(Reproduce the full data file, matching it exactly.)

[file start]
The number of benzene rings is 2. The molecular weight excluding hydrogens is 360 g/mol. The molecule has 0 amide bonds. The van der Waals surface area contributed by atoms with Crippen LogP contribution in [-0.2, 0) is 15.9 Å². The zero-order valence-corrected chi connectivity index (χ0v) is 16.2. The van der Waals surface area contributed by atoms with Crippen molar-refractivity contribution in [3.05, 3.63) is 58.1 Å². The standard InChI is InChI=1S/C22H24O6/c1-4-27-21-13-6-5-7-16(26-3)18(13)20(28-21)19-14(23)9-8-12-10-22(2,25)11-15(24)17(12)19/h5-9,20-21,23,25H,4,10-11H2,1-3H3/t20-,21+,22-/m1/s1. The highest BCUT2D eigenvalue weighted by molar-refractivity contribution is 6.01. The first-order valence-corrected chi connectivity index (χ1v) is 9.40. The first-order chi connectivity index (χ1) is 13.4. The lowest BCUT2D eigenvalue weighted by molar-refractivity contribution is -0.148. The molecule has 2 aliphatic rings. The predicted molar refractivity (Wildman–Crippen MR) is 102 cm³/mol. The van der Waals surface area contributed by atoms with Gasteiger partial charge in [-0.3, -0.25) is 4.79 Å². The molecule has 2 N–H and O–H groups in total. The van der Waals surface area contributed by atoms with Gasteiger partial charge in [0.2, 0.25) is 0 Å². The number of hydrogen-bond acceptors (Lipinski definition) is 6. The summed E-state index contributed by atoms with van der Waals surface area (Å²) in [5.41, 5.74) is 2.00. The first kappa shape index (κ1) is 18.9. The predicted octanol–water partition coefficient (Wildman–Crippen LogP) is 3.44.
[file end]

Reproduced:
The number of benzene rings is 2. The molecular weight excluding hydrogens is 360 g/mol. The molecule has 0 amide bonds. The van der Waals surface area contributed by atoms with Crippen LogP contribution in [-0.2, 0) is 15.9 Å². The zero-order valence-corrected chi connectivity index (χ0v) is 16.2. The van der Waals surface area contributed by atoms with Crippen molar-refractivity contribution in [3.05, 3.63) is 58.1 Å². The standard InChI is InChI=1S/C22H24O6/c1-4-27-21-13-6-5-7-16(26-3)18(13)20(28-21)19-14(23)9-8-12-10-22(2,25)11-15(24)17(12)19/h5-9,20-21,23,25H,4,10-11H2,1-3H3/t20-,21+,22-/m1/s1. The highest BCUT2D eigenvalue weighted by molar-refractivity contribution is 6.01. The first-order valence-corrected chi connectivity index (χ1v) is 9.40. The first-order chi connectivity index (χ1) is 13.4. The lowest BCUT2D eigenvalue weighted by molar-refractivity contribution is -0.148. The molecule has 2 aliphatic rings. The predicted molar refractivity (Wildman–Crippen MR) is 102 cm³/mol. The van der Waals surface area contributed by atoms with Gasteiger partial charge in [-0.3, -0.25) is 4.79 Å². The molecule has 2 N–H and O–H groups in total. The van der Waals surface area contributed by atoms with Gasteiger partial charge in [0.2, 0.25) is 0 Å². The number of hydrogen-bond acceptors (Lipinski definition) is 6. The summed E-state index contributed by atoms with van der Waals surface area (Å²) in [5.41, 5.74) is 2.00. The first kappa shape index (κ1) is 18.9. The predicted octanol–water partition coefficient (Wildman–Crippen LogP) is 3.44.